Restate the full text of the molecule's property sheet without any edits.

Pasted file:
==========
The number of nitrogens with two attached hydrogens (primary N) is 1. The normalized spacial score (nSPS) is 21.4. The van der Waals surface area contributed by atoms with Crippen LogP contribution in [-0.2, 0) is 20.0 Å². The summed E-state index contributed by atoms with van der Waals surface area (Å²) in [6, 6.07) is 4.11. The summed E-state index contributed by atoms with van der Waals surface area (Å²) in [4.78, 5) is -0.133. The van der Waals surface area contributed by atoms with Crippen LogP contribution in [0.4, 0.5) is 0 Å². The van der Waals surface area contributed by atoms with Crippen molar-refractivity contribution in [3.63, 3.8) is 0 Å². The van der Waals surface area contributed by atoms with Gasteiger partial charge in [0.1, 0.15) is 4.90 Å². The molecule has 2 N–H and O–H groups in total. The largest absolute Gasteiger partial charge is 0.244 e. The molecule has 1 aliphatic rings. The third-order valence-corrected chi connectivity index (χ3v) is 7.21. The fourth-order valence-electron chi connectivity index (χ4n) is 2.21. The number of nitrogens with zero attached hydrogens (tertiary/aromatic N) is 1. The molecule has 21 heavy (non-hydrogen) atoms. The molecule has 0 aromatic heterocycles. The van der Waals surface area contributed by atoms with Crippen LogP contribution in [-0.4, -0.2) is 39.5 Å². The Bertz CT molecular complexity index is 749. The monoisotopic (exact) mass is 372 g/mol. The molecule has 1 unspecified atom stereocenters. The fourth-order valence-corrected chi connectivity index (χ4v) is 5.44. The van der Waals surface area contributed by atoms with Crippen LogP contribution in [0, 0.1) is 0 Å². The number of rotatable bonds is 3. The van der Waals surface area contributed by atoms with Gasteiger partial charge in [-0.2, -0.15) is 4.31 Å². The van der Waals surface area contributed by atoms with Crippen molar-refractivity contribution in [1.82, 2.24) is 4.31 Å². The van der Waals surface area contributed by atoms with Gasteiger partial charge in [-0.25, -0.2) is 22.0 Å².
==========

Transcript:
The number of nitrogens with two attached hydrogens (primary N) is 1. The normalized spacial score (nSPS) is 21.4. The van der Waals surface area contributed by atoms with Crippen LogP contribution in [-0.2, 0) is 20.0 Å². The summed E-state index contributed by atoms with van der Waals surface area (Å²) in [6, 6.07) is 4.11. The summed E-state index contributed by atoms with van der Waals surface area (Å²) in [4.78, 5) is -0.133. The van der Waals surface area contributed by atoms with Crippen LogP contribution in [0.4, 0.5) is 0 Å². The van der Waals surface area contributed by atoms with Crippen molar-refractivity contribution in [3.63, 3.8) is 0 Å². The van der Waals surface area contributed by atoms with Gasteiger partial charge in [0.1, 0.15) is 4.90 Å². The molecule has 2 N–H and O–H groups in total. The largest absolute Gasteiger partial charge is 0.244 e. The molecule has 1 aliphatic rings. The third-order valence-corrected chi connectivity index (χ3v) is 7.21. The fourth-order valence-electron chi connectivity index (χ4n) is 2.21. The number of nitrogens with zero attached hydrogens (tertiary/aromatic N) is 1. The molecule has 21 heavy (non-hydrogen) atoms. The molecule has 0 aromatic heterocycles. The van der Waals surface area contributed by atoms with Crippen LogP contribution in [-0.4, -0.2) is 39.5 Å². The Bertz CT molecular complexity index is 749. The monoisotopic (exact) mass is 372 g/mol. The molecule has 1 unspecified atom stereocenters. The fourth-order valence-corrected chi connectivity index (χ4v) is 5.44. The van der Waals surface area contributed by atoms with Crippen LogP contribution in [0, 0.1) is 0 Å². The number of rotatable bonds is 3. The van der Waals surface area contributed by atoms with Gasteiger partial charge in [-0.2, -0.15) is 4.31 Å². The van der Waals surface area contributed by atoms with Crippen molar-refractivity contribution in [1.82, 2.24) is 4.31 Å². The van der Waals surface area contributed by atoms with Gasteiger partial charge in [-0.25, -0.2) is 22.0 Å².